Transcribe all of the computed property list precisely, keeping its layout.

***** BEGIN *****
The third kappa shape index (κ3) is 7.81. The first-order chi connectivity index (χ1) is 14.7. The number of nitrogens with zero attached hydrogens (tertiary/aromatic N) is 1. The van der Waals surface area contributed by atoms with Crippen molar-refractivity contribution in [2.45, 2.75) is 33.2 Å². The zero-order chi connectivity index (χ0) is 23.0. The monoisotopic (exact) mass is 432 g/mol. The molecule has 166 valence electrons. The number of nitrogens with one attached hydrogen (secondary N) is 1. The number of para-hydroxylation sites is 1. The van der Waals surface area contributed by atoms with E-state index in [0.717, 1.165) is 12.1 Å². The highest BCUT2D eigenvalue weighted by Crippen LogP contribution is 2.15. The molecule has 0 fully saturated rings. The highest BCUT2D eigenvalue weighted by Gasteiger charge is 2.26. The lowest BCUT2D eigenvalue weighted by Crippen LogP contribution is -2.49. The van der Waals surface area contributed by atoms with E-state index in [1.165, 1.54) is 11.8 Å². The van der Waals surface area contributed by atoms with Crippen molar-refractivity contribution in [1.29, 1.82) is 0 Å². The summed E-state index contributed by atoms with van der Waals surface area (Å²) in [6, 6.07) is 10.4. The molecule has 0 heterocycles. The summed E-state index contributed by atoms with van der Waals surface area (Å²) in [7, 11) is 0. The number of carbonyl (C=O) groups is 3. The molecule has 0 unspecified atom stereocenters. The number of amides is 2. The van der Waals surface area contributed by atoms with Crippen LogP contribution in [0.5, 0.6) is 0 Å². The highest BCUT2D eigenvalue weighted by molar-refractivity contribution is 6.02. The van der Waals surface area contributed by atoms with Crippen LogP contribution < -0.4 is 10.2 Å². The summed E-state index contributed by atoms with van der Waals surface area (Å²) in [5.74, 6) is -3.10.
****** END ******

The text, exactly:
The third kappa shape index (κ3) is 7.81. The first-order chi connectivity index (χ1) is 14.7. The number of nitrogens with zero attached hydrogens (tertiary/aromatic N) is 1. The van der Waals surface area contributed by atoms with Crippen molar-refractivity contribution in [2.45, 2.75) is 33.2 Å². The zero-order chi connectivity index (χ0) is 23.0. The monoisotopic (exact) mass is 432 g/mol. The molecule has 166 valence electrons. The number of nitrogens with one attached hydrogen (secondary N) is 1. The number of para-hydroxylation sites is 1. The van der Waals surface area contributed by atoms with E-state index in [0.717, 1.165) is 12.1 Å². The highest BCUT2D eigenvalue weighted by Crippen LogP contribution is 2.15. The molecule has 0 fully saturated rings. The highest BCUT2D eigenvalue weighted by Gasteiger charge is 2.26. The lowest BCUT2D eigenvalue weighted by Crippen LogP contribution is -2.49. The van der Waals surface area contributed by atoms with E-state index in [1.165, 1.54) is 11.8 Å². The van der Waals surface area contributed by atoms with Crippen molar-refractivity contribution in [1.29, 1.82) is 0 Å². The summed E-state index contributed by atoms with van der Waals surface area (Å²) in [6, 6.07) is 10.4. The molecule has 0 heterocycles. The summed E-state index contributed by atoms with van der Waals surface area (Å²) in [7, 11) is 0. The number of carbonyl (C=O) groups is 3. The molecule has 0 unspecified atom stereocenters. The number of amides is 2. The van der Waals surface area contributed by atoms with Crippen LogP contribution in [0.5, 0.6) is 0 Å². The highest BCUT2D eigenvalue weighted by molar-refractivity contribution is 6.02. The van der Waals surface area contributed by atoms with Crippen LogP contribution < -0.4 is 10.2 Å². The summed E-state index contributed by atoms with van der Waals surface area (Å²) in [5.74, 6) is -3.10.